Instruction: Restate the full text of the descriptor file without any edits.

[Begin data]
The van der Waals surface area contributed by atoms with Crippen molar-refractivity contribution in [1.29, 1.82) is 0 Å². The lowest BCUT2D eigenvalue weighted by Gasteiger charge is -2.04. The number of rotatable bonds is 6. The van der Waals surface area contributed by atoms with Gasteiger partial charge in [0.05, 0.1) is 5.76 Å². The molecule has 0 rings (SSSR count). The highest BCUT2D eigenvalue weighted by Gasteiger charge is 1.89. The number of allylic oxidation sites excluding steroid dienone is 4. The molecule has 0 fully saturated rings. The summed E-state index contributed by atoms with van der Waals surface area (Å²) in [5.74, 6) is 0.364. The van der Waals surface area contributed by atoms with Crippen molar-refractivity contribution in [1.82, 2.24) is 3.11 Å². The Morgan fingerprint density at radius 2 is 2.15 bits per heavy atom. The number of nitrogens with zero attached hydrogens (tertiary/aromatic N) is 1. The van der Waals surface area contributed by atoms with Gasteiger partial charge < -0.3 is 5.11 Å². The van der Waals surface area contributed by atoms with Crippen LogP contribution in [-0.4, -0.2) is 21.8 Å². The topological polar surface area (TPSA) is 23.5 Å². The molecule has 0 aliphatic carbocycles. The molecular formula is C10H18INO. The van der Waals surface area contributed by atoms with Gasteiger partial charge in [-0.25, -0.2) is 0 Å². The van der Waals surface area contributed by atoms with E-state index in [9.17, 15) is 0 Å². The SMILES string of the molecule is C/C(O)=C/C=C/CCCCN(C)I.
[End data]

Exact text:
The van der Waals surface area contributed by atoms with Crippen molar-refractivity contribution in [1.29, 1.82) is 0 Å². The lowest BCUT2D eigenvalue weighted by Gasteiger charge is -2.04. The number of rotatable bonds is 6. The van der Waals surface area contributed by atoms with Gasteiger partial charge in [0.05, 0.1) is 5.76 Å². The molecule has 0 rings (SSSR count). The highest BCUT2D eigenvalue weighted by Gasteiger charge is 1.89. The number of allylic oxidation sites excluding steroid dienone is 4. The molecule has 0 fully saturated rings. The summed E-state index contributed by atoms with van der Waals surface area (Å²) in [5.74, 6) is 0.364. The van der Waals surface area contributed by atoms with Crippen molar-refractivity contribution in [1.82, 2.24) is 3.11 Å². The Morgan fingerprint density at radius 2 is 2.15 bits per heavy atom. The number of nitrogens with zero attached hydrogens (tertiary/aromatic N) is 1. The van der Waals surface area contributed by atoms with Gasteiger partial charge < -0.3 is 5.11 Å². The van der Waals surface area contributed by atoms with Crippen LogP contribution in [-0.4, -0.2) is 21.8 Å². The topological polar surface area (TPSA) is 23.5 Å². The molecule has 0 aliphatic carbocycles. The molecular formula is C10H18INO. The van der Waals surface area contributed by atoms with Gasteiger partial charge in [-0.25, -0.2) is 0 Å². The van der Waals surface area contributed by atoms with E-state index in [9.17, 15) is 0 Å². The SMILES string of the molecule is C/C(O)=C/C=C/CCCCN(C)I.